# How to efficiently generate a stream of independent, but biased random bits?

Usually, in cryptography, one is interested in debiasing a stream of independent (true) random bits, and several algorithms exist to do this. What about the converse? Let's assume I have a stream of independent and unbiased random bits at my disposal, and that I would like to generate a stream of statistically independent bits, but where $\Pr[B=0] = \frac{1}{5}$, say. How do I do this without sacrificing too much entropy from the initial source? A common algorithm for this precise case would consist in drawing $3$ bits, and interpret them as a number $0 \leq a \leq 7$. If $a=0$, then output $0$, else if $a < 5$, then output $1$, else output nothing. The problem is that I will sacrifice a lot of entropy: with probability $\frac{1}{4}$, I discard 3 bits, and with probability $\frac{3}{4}$, I transform 3 bits of entropy into a single one. Are you aware of a less entropy-hungry method?

If you want an answer that is maximally efficient in consuming a stream of random bits, then you need a decoder for arithmetic encoding. However if you're using a moderately fast CSPRNG, why would you sacrifice extra clock cycles to squeeze all the biased bits you can from each unbiased bit?

• Hi Paul! Many thanks for your answer ! My scenario is somewhat very-high-speed and hardware-contrived :-) More to come ... Mar 24, 2013 at 10:59
• What did this become in the end? Apr 11, 2021 at 1:45
• Frankly, I don't remember the origin of that question. For sure, it occured in the context of the development of the high-performance QKD engine described in iopscience.iop.org/article/10.1088/1367-2630/16/1/013047/meta, and I am pretty sure we did not implement such a "biasing" algorithm, but I cannot remember why we were considering this possibility. Sorry about that! Apr 17, 2021 at 12:20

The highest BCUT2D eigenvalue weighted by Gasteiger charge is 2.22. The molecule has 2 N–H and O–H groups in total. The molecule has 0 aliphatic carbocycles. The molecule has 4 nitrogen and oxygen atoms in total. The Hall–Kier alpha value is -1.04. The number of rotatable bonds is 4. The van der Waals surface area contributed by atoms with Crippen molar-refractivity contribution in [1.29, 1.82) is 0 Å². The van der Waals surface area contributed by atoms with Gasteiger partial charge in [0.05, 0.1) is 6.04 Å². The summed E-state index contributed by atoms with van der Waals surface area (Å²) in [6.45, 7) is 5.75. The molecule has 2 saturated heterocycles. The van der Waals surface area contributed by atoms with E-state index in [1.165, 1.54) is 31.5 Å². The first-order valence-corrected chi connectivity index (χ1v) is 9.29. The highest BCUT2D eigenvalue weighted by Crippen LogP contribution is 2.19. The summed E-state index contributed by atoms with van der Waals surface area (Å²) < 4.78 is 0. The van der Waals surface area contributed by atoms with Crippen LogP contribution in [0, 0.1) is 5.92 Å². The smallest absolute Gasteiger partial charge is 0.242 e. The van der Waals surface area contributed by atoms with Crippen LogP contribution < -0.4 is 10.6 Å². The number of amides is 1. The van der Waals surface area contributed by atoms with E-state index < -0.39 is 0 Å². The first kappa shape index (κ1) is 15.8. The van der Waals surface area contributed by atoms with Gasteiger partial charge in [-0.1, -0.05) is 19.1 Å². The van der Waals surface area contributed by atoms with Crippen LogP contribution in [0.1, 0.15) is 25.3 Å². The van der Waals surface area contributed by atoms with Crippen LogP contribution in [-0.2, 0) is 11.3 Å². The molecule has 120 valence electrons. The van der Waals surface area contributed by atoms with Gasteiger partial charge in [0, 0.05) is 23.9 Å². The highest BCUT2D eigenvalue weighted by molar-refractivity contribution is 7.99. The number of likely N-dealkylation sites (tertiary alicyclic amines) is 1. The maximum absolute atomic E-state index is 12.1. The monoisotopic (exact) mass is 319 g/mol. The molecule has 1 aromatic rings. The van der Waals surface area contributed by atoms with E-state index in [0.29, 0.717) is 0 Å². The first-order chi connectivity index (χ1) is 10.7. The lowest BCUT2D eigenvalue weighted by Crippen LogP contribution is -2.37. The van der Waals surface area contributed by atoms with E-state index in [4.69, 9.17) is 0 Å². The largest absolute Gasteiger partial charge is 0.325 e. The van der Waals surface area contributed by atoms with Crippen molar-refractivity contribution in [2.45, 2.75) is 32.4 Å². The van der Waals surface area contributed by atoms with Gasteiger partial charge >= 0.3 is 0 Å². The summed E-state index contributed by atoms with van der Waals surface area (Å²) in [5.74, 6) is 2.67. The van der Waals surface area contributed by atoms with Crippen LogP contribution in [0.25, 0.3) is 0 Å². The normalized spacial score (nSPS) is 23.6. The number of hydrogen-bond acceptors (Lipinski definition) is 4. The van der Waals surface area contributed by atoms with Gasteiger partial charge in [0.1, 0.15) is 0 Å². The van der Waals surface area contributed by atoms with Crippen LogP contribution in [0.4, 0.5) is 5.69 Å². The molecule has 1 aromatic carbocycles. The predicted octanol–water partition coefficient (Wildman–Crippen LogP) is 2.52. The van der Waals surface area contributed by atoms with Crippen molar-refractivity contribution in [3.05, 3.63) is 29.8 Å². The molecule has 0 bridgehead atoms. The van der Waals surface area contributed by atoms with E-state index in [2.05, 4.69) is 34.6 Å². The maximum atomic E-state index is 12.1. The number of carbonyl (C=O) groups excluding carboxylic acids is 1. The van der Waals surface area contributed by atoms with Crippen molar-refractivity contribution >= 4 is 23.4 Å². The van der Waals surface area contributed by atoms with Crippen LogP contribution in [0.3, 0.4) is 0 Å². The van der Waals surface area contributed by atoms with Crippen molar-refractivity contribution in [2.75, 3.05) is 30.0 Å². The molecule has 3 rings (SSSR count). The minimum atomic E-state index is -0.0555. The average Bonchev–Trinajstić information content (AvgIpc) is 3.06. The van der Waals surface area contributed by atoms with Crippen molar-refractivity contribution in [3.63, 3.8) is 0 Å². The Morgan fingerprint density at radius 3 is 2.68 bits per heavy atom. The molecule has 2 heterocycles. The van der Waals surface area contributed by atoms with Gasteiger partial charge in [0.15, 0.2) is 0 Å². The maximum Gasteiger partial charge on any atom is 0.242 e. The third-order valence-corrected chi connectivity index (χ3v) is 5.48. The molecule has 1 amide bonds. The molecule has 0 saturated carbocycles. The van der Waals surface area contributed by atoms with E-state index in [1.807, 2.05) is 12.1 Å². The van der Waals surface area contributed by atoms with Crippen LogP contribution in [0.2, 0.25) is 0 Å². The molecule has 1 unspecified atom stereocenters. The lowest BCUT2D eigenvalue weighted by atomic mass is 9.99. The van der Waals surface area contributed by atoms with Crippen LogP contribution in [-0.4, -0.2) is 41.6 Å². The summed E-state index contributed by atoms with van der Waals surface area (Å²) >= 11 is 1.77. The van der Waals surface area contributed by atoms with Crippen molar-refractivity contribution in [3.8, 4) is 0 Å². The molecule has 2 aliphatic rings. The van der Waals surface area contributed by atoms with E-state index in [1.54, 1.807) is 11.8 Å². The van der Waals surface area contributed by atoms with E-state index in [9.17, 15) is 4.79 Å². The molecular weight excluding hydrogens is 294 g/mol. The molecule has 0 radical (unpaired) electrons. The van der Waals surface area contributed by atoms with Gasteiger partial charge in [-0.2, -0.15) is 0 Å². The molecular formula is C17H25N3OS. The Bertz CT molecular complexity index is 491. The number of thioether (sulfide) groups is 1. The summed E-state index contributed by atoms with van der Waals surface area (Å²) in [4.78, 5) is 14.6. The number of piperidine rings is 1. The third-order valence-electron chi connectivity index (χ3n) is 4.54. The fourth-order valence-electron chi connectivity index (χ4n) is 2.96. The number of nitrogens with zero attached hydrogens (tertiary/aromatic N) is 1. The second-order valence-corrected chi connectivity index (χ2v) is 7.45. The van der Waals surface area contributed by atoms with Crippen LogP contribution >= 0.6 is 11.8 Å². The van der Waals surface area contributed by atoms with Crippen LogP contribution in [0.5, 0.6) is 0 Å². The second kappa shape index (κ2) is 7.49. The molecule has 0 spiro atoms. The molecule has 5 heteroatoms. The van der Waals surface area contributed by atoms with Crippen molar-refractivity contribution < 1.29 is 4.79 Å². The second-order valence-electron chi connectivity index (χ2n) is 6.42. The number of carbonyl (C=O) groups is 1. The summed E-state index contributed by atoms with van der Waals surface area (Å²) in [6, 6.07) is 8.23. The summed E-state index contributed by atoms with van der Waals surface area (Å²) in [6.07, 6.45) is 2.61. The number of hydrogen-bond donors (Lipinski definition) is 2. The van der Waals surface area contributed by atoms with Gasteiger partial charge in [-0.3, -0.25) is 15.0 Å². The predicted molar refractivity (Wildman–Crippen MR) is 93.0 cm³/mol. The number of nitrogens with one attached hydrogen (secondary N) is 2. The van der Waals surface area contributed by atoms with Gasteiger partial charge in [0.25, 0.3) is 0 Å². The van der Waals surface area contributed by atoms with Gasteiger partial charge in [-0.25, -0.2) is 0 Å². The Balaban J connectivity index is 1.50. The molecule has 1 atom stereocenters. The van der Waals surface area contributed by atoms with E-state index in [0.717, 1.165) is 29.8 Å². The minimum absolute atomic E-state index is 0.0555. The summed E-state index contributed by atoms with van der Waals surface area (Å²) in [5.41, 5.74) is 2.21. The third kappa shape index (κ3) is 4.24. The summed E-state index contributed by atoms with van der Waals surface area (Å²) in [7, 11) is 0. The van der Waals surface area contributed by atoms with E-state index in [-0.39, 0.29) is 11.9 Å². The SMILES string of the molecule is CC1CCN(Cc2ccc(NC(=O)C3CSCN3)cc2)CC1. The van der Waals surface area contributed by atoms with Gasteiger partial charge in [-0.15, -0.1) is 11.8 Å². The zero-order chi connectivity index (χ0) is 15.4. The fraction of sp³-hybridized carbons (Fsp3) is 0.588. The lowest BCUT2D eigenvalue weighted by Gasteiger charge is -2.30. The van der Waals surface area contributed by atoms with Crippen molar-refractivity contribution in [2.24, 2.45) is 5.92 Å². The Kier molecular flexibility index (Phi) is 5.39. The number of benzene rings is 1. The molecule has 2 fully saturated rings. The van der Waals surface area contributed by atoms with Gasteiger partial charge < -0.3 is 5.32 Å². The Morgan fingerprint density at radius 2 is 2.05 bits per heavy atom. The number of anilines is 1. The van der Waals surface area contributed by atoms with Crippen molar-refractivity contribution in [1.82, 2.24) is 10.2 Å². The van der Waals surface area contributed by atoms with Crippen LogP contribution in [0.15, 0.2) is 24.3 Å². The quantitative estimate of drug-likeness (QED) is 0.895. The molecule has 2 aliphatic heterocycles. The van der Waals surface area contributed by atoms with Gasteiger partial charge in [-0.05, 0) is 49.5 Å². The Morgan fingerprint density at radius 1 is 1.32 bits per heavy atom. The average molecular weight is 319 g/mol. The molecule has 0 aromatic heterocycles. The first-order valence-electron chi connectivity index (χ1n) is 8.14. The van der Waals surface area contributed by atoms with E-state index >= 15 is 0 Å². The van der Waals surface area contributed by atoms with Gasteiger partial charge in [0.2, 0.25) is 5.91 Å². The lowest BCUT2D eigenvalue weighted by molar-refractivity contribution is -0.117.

• Fair enough, it has been eight years :) Apr 18, 2021 at 21:32

If you want a more efficient algorithm, how about:

int biased_bit(double bias) {
for (;;) {
bias = 2 * bias;
if (get_random_bit() == 0) {
bias = bias - 1;
if (bias <= 0) return 0;
} else {
if (bias >= 1) return 1;
}
}
}


Assuming that get_random_bit() returns uniformly distributed, independent random bits, and assuming that $0 \le bias \le 1$, then this returns a 1 with probability $bias$, and 0 with probability $1-bias$. This uses an expected 2 bits input per biased output bit (except for cases where the bias is $a/2^{b}$ for integer $a, b$; in that case, the expected number of bits used is less). In contrast, the technique you stated would take (for $bias = \frac{1}{5}$) an expected 4.8 bits input per biased output bit.

On the other hand, I would disagree with your original premise; you can get unbiased, independently distributed random bits cheaply using an efficient CSPRNG. Yes, a computationally unbounded adversary can distinguish them from random; unless your attacker falls in that category, you can ignore that distinction.

• Using a TRNG or a CPRNG for the initial source of randomness is out of scope for my question. Thank you for your proposal. Still, you decimate the initial source by a factor of two, while we could expect to ... expand the throughput in the best case! Feb 27, 2013 at 19:20
• If you're worried about floating point behaviour, pass in a rational rather than a float! Mar 22, 2013 at 8:48
• @PaulCrowley: actually, it would appear to me that this algorithm is extremely FP friendly; with IEEE math, I believe it treats the input bias as a precise rational; the only operation that can get a rounding error is the 'bias = bias-1', and that can happen only if 'bias < 0.5' entering that step, in that case, we output 0, and so the rounding error is irrelevant. (Oh, and "Hi, Paul!") Mar 22, 2013 at 14:58
• Hey :) You're right, the algorithm is FP friendly! But 1/5 can't be represented exactly in FP, which could introduce a small error. Mar 22, 2013 at 22:21
• @Poncho: indeed the algorithm as given in your answer is FP-friendly, and my "improvement" is not one; on the contrary: 2*bias-1 is more (not less, as I mistakenly thought) numerically stable than bias+(bias-1) is. Oups! Fixed my alternative.
– fgrieu
Mar 23, 2013 at 7:38